A study design was a prospective cohort study design. The study sample were participants of the 1993 Pelotas (Brazil) Study . The 1993 Pelotas study was a birth cohort study that recruited 5,249 newborns (99.7% of all births) in the city of Pelotas, Brazil, in 1993 and followed them over time. For an assessment at age 18 years (2011 and 2012), 4,563 cohort members were located, of whom 4,106 (90.0%) attended the clinic visit. For an assessment at age 22 years (2015 and 2016), 4,933 cohort members were located, of whom 3,810 (77.2%) attended the clinic visit. Participants were ineligible for accelerometry assessment if participants did not live in Pelotas at the time of data collection, had physical disabilities, or were unable to wear an accelerometer due to work restriction. Participants were ineligible for dual-energy X-ray absorptiometry (DXA) assessment if participants used a wheelchair or had osteoarticular deformities, implanted metal pins, screws, plates and non-removable metallic objects (body piercings and/or chains), or were extreme obesity, height over 1.92 m, or pregnant . The current report used the data from 1993 Pelotas study participants who completed accelerometer assessments and DXA assessments at 18 and 22 years of age. All study protocols were approved by the Ethics Committee of the Federal University of Pelotas Medical School (register number 05/2011 and 1.250.366). Written informed consent was obtained from individual participants.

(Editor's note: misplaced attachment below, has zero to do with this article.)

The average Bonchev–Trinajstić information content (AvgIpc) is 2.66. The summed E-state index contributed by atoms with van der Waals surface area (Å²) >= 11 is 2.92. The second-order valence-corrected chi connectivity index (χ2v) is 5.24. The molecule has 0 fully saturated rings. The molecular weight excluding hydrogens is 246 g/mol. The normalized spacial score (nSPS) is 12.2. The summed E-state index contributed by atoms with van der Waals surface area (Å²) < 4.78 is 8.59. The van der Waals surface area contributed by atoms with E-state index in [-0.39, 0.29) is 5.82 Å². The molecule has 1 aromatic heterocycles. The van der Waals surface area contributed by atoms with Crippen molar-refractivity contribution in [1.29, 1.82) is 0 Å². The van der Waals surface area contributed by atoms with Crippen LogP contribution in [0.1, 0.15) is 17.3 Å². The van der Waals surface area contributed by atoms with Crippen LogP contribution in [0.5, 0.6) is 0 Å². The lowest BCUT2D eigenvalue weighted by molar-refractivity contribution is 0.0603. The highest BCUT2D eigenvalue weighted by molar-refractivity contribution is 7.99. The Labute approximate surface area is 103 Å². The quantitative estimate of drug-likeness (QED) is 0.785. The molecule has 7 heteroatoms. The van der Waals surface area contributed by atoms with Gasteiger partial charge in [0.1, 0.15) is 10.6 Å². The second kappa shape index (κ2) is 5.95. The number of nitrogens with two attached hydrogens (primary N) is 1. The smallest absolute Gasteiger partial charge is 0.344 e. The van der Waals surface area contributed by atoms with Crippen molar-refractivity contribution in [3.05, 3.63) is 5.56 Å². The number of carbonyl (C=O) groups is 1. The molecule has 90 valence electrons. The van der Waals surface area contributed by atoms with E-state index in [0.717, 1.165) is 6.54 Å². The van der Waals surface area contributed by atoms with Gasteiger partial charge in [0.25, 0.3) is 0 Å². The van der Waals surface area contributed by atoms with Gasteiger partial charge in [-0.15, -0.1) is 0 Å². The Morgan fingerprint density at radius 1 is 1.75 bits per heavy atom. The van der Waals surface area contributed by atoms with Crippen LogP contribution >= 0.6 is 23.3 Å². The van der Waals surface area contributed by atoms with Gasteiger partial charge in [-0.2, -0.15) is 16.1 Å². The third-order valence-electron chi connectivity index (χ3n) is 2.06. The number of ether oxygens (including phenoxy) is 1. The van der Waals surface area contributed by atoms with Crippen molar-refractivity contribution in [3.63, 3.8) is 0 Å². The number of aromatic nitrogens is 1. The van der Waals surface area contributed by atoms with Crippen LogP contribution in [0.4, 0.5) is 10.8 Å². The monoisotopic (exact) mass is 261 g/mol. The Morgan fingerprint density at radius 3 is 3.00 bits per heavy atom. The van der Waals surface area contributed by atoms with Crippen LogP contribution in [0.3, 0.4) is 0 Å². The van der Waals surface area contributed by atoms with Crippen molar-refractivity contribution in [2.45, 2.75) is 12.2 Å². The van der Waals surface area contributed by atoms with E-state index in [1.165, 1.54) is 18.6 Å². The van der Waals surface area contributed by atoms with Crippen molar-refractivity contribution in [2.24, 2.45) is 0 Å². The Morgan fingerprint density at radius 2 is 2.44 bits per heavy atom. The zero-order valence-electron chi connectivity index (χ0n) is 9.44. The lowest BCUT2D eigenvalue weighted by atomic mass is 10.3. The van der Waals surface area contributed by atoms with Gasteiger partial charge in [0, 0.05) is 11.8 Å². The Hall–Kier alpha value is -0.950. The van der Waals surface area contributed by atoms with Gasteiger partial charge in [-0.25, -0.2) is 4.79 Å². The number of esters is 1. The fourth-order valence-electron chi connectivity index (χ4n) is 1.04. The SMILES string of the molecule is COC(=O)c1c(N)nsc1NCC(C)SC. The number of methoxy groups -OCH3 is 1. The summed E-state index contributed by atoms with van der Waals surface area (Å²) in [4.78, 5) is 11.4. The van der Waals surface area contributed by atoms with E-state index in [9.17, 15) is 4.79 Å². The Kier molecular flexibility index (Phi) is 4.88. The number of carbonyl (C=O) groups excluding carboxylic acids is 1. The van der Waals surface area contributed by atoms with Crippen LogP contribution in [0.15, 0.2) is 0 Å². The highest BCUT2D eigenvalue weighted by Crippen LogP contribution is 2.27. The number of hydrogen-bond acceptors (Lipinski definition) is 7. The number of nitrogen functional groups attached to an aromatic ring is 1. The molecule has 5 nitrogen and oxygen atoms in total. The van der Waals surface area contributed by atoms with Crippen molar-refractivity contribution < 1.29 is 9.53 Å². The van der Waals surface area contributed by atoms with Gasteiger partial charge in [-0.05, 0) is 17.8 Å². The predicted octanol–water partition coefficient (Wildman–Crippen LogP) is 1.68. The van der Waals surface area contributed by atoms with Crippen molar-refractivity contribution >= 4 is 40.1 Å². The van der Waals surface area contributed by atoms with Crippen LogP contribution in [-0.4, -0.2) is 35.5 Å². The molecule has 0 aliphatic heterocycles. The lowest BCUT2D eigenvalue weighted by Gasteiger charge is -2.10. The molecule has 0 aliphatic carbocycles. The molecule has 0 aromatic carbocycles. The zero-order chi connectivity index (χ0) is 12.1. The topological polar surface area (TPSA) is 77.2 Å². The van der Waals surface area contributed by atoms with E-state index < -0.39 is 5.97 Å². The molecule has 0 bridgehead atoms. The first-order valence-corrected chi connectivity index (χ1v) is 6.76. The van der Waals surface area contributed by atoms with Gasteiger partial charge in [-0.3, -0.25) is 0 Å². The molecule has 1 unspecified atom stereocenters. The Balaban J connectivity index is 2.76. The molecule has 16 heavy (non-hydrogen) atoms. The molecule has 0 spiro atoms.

The exposure of interest was change in accelerometry-measured MVPA from age 18 to 22 years. Because of device availability, different brands of accelerometers were utilized: GENEActiv Accelerometers (range of ± 8 g; 85.7 Hz; 5-s epoch; ActivInsights, Kimbolton, UK) at age 18 and ActiGraph GT3X + (range of ± 8 g; 60 Hz; 5-s epoch; ActiGraph Inc., Pensacola, FL, USA) at age 22. A prior study  showed a high agreement for an acceleration magnitude metric (intraclass correlation coefficient for Euclidian Norm Minus One [ENMO] = 0.99) between the two devices. During clinic visits at age 18 and 22 years, participants were asked to wear an accelerometer on the non-dominant wrist for 24 h and for 4 to 7 consecutive days, including at least 1 weekend day. Detailed information regarding the protocol can be found elsewhere [19, 24].
Accelerometer data were analyzed using the R-package GGIR . Briefly, the GGIR data processing includes automatic calibration, detection of sustained abnormally high values, detection of non-wear, detection of wake/sleep, and quantification of dynamic acceleration magnitude. Data were analyzed per 24 h from midnight to midnight (MM windows). To be included in data analysis, at least 3 wear days and at least 16 wear hours per day were required . The activity-related acceleration metric, ENMO, was calculated. ENMO (mg) is one omnidirectional measure of body acceleration, calculated by subtracting the value of gravity from vector magnitude [√(x2 + y2 + z2)-1] . MPA minute was defined as a minute with 100 mg ≤ ENMO ≤ 400 mg for ≥ 48 s (80% of 60 s) . VPA minute was defined as a minutes with ENMO ≥ 400 mg for ≥ 48 s . MVPA minutes were calculated by summing MPA minutes and VPA minutes. In addition, because in the adult PAG (i.e., ≥ 150 min/week of MPA, ≥ 75 min/week of VPA, or an equivalent combination of MPA and VPA) [1, 2], one minute of VPA is considered to be equivalent to two minutes of MPA, we calculated MPA-equivalent minutes (minutes/day) at age 22 years by summing MPA minutes and twice VPA minutes (MPA minutes + 2 × VPA minutes) .